“[A] defendant need not be the key figure in a conspiracy in order to be denied a mitigating role-in-the-offense adjustment.” See id. at 29. In Meléndez-Rivera, we rejected a drug-smuggler's argument that he played a minor role simply because he characterized himself “as an ‘expendable cog’ in the venture” and because he was not the conspiracy's leader. Id. Similarly, we upheld the denial of a minor role adjustment where the defendant's sole role was hauling a single shipment of thirty kilograms of cocaine by truck. United States v. Vargas, 560 F.3d 45, 50 (1st Cir. 2009).
Moreover, in United States v. Perez, we recently rejected a defendant's argument that he was a minor participant in a nautical narcotics-smuggling scheme because he merely assisted in transporting drugs across the sea. 819 F.3d at 545-46. Similar to Cortez, the defendant in Perez also protested that “he played a bit part” compared to the drugs' owners and U.S. distributors. We rejected those claims because “[w]hen two persons undertake to transport by themselves a large quantity of drugs in a long and hazardous voyage at sea, it is not clear error for a sentencing court to regard each as a principal and refuse to grant any mitigating role adjustment.” Id. at 546.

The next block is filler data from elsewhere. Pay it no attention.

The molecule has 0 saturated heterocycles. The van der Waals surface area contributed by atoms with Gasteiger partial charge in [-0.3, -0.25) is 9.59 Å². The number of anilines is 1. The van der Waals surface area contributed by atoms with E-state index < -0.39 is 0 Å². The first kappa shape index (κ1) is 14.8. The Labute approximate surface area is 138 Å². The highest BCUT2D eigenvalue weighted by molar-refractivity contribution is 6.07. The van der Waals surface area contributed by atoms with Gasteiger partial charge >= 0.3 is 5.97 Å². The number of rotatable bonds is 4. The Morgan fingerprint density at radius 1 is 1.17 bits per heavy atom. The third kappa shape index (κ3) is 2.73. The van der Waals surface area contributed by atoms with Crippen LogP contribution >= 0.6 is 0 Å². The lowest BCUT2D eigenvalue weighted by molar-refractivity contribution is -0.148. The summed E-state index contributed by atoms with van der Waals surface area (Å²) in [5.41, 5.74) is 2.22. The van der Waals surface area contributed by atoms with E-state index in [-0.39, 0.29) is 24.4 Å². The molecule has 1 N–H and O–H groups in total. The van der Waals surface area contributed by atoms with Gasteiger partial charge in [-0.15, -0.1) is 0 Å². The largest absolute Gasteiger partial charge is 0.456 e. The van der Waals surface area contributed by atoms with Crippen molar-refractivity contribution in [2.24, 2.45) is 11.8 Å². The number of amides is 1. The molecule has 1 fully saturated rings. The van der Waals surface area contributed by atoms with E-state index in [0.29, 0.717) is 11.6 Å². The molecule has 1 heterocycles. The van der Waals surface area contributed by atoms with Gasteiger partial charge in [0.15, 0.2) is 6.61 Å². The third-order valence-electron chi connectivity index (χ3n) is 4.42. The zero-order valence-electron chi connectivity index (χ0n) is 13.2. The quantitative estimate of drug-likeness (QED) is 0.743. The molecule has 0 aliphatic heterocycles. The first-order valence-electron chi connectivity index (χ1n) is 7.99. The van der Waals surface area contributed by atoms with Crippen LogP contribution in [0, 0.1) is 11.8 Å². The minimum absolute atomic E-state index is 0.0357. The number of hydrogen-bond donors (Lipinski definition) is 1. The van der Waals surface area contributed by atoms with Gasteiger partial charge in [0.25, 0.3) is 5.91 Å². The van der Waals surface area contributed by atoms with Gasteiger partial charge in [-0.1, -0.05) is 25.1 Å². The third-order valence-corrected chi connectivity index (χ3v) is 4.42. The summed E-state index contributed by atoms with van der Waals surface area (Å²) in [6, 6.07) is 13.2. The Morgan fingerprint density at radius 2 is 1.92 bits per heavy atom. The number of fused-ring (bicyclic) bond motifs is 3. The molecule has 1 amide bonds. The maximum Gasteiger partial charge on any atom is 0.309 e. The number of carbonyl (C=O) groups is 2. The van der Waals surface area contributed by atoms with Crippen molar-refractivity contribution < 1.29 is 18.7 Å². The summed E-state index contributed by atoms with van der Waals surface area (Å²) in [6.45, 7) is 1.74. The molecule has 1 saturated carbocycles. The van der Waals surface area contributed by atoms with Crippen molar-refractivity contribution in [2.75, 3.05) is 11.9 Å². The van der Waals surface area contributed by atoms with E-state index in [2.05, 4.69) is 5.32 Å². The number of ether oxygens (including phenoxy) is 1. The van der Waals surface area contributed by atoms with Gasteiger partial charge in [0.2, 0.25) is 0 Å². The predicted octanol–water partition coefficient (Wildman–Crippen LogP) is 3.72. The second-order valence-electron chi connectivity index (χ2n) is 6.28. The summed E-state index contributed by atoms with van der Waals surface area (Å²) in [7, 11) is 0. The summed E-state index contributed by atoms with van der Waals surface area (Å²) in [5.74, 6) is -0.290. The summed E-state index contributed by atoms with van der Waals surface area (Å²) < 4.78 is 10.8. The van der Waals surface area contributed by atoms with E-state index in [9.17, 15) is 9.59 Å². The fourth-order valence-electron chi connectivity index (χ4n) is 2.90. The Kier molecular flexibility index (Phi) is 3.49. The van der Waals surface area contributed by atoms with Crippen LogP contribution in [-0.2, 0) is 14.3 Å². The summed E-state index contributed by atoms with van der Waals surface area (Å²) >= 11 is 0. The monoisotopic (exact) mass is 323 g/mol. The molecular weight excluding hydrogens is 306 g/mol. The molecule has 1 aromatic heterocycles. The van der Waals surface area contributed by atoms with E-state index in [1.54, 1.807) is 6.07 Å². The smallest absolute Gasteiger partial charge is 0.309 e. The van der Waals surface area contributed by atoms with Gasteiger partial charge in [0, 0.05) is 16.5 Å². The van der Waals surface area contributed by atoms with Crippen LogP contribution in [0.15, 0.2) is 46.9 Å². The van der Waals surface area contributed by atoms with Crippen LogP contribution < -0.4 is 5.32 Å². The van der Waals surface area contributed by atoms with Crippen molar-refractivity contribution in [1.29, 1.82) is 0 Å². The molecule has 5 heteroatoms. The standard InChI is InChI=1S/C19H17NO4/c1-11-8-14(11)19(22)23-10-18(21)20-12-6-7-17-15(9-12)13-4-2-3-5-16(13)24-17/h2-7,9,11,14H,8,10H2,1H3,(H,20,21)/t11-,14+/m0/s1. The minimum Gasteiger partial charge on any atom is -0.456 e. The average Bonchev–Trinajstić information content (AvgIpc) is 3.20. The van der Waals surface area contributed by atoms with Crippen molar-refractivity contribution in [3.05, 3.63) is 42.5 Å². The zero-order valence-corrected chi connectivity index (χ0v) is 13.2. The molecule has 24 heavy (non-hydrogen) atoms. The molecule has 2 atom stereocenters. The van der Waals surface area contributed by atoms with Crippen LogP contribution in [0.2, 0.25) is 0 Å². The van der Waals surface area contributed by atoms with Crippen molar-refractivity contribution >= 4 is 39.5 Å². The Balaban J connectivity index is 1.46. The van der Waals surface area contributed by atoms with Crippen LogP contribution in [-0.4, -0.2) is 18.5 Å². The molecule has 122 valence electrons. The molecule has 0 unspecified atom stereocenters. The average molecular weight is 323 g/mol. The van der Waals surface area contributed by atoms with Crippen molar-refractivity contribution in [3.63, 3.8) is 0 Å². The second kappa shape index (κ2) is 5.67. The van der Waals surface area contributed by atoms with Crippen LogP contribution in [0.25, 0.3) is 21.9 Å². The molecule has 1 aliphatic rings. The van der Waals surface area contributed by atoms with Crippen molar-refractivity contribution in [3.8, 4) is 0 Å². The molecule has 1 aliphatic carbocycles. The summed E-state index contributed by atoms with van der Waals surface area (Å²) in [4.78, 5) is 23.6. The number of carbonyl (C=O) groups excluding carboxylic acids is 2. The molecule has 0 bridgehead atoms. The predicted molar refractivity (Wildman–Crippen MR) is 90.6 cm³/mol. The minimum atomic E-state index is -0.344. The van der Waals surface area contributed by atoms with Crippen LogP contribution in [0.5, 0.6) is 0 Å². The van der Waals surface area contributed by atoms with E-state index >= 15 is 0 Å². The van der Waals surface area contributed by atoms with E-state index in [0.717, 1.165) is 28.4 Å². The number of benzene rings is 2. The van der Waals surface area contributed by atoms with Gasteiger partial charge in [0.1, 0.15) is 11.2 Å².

Perez controls this case. Like the defendant in Perez, Cortez asserts that he is entitled to a minor role adjustment because he only assisted in transporting the drugs across the sea. Here, Cortez helped steer the vessel and he was one of just three crew members who, by themselves, and otherwise unsupervised, moved a large quantity of drugs hundreds of miles over the Eastern Pacific Ocean. Accordingly, the district court's determination that Cortez was not less culpable than his codefendants or the average seafaring drug smuggler falls far short of clear error. Therefore, the district court did not abuse its discretion when it declined to assign to Cortez a two-level downward minor role adjustment under U.S.S.G. § 3B1.2(b).
For the foregoing reasons, we AFFIRM Cortez's sentence.
HOWARD, Chief Judge.